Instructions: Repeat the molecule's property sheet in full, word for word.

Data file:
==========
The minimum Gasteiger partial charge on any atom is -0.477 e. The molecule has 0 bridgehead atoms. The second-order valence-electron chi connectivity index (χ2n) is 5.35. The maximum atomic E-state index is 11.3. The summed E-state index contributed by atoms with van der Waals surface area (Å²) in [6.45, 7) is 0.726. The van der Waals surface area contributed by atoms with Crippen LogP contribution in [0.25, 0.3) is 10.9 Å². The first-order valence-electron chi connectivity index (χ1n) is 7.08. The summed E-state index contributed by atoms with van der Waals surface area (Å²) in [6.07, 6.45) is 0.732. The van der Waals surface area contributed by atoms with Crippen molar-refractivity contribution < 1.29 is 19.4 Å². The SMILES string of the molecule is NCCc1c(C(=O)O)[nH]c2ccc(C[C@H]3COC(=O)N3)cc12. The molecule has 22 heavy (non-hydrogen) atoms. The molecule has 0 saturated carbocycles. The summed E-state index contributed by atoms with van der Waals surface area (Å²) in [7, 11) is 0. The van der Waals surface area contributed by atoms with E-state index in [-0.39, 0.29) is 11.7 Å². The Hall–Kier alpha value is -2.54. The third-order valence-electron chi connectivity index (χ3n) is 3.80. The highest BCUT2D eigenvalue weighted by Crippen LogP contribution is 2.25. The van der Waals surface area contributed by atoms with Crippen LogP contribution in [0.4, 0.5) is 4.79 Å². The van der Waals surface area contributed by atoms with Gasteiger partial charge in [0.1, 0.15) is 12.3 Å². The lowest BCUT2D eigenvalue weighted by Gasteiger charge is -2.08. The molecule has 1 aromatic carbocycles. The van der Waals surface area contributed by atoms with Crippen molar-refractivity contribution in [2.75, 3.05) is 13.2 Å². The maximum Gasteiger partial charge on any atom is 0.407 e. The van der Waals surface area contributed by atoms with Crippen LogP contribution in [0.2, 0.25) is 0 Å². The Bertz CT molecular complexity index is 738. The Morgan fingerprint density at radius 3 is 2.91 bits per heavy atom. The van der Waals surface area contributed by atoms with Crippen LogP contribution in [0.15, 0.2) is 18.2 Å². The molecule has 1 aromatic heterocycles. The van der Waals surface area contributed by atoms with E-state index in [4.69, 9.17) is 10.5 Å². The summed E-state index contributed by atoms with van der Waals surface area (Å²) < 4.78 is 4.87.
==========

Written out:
The minimum Gasteiger partial charge on any atom is -0.477 e. The molecule has 0 bridgehead atoms. The second-order valence-electron chi connectivity index (χ2n) is 5.35. The maximum atomic E-state index is 11.3. The summed E-state index contributed by atoms with van der Waals surface area (Å²) in [6.45, 7) is 0.726. The van der Waals surface area contributed by atoms with Crippen LogP contribution in [0.25, 0.3) is 10.9 Å². The first-order valence-electron chi connectivity index (χ1n) is 7.08. The summed E-state index contributed by atoms with van der Waals surface area (Å²) in [6.07, 6.45) is 0.732. The van der Waals surface area contributed by atoms with Crippen molar-refractivity contribution < 1.29 is 19.4 Å². The SMILES string of the molecule is NCCc1c(C(=O)O)[nH]c2ccc(C[C@H]3COC(=O)N3)cc12. The molecule has 22 heavy (non-hydrogen) atoms. The molecule has 0 saturated carbocycles. The summed E-state index contributed by atoms with van der Waals surface area (Å²) in [7, 11) is 0. The van der Waals surface area contributed by atoms with E-state index in [-0.39, 0.29) is 11.7 Å². The Hall–Kier alpha value is -2.54. The third-order valence-electron chi connectivity index (χ3n) is 3.80. The highest BCUT2D eigenvalue weighted by Crippen LogP contribution is 2.25. The van der Waals surface area contributed by atoms with Crippen LogP contribution in [0.4, 0.5) is 4.79 Å². The van der Waals surface area contributed by atoms with Gasteiger partial charge in [0.1, 0.15) is 12.3 Å². The lowest BCUT2D eigenvalue weighted by Gasteiger charge is -2.08. The molecule has 1 aromatic carbocycles. The van der Waals surface area contributed by atoms with Crippen molar-refractivity contribution in [2.75, 3.05) is 13.2 Å². The maximum Gasteiger partial charge on any atom is 0.407 e. The van der Waals surface area contributed by atoms with Crippen LogP contribution in [0.2, 0.25) is 0 Å². The Bertz CT molecular complexity index is 738. The Morgan fingerprint density at radius 3 is 2.91 bits per heavy atom. The van der Waals surface area contributed by atoms with Crippen LogP contribution in [0.15, 0.2) is 18.2 Å². The molecule has 1 aromatic heterocycles. The van der Waals surface area contributed by atoms with E-state index in [4.69, 9.17) is 10.5 Å². The summed E-state index contributed by atoms with van der Waals surface area (Å²) < 4.78 is 4.87.